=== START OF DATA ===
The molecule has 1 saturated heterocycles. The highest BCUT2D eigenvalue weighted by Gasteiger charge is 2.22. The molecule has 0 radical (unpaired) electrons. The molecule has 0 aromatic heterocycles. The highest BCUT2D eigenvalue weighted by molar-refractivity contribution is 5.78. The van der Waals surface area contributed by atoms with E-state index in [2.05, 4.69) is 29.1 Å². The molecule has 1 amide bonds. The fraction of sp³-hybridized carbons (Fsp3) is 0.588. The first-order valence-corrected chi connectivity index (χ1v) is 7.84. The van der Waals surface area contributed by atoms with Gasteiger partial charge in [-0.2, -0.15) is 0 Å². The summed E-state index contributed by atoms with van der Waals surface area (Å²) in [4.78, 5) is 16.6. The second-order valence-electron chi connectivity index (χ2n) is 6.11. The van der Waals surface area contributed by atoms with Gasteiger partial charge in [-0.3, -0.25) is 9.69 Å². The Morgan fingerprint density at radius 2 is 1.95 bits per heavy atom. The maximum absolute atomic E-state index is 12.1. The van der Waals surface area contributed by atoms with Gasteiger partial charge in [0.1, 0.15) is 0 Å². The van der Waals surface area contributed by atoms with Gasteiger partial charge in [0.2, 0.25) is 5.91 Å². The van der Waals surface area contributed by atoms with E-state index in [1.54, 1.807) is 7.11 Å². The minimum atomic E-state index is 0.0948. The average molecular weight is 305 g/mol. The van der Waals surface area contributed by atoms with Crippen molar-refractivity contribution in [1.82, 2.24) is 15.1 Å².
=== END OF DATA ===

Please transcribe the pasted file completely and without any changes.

The molecule has 1 saturated heterocycles. The highest BCUT2D eigenvalue weighted by Gasteiger charge is 2.22. The molecule has 0 radical (unpaired) electrons. The molecule has 0 aromatic heterocycles. The highest BCUT2D eigenvalue weighted by molar-refractivity contribution is 5.78. The van der Waals surface area contributed by atoms with E-state index in [2.05, 4.69) is 29.1 Å². The molecule has 1 amide bonds. The fraction of sp³-hybridized carbons (Fsp3) is 0.588. The first-order valence-corrected chi connectivity index (χ1v) is 7.84. The van der Waals surface area contributed by atoms with Gasteiger partial charge in [-0.2, -0.15) is 0 Å². The summed E-state index contributed by atoms with van der Waals surface area (Å²) in [4.78, 5) is 16.6. The second-order valence-electron chi connectivity index (χ2n) is 6.11. The van der Waals surface area contributed by atoms with Gasteiger partial charge in [-0.3, -0.25) is 9.69 Å². The Morgan fingerprint density at radius 2 is 1.95 bits per heavy atom. The maximum absolute atomic E-state index is 12.1. The van der Waals surface area contributed by atoms with Gasteiger partial charge in [0.1, 0.15) is 0 Å². The van der Waals surface area contributed by atoms with Gasteiger partial charge in [0.2, 0.25) is 5.91 Å². The van der Waals surface area contributed by atoms with E-state index in [1.54, 1.807) is 7.11 Å². The minimum atomic E-state index is 0.0948. The average molecular weight is 305 g/mol. The van der Waals surface area contributed by atoms with Crippen molar-refractivity contribution in [1.82, 2.24) is 15.1 Å².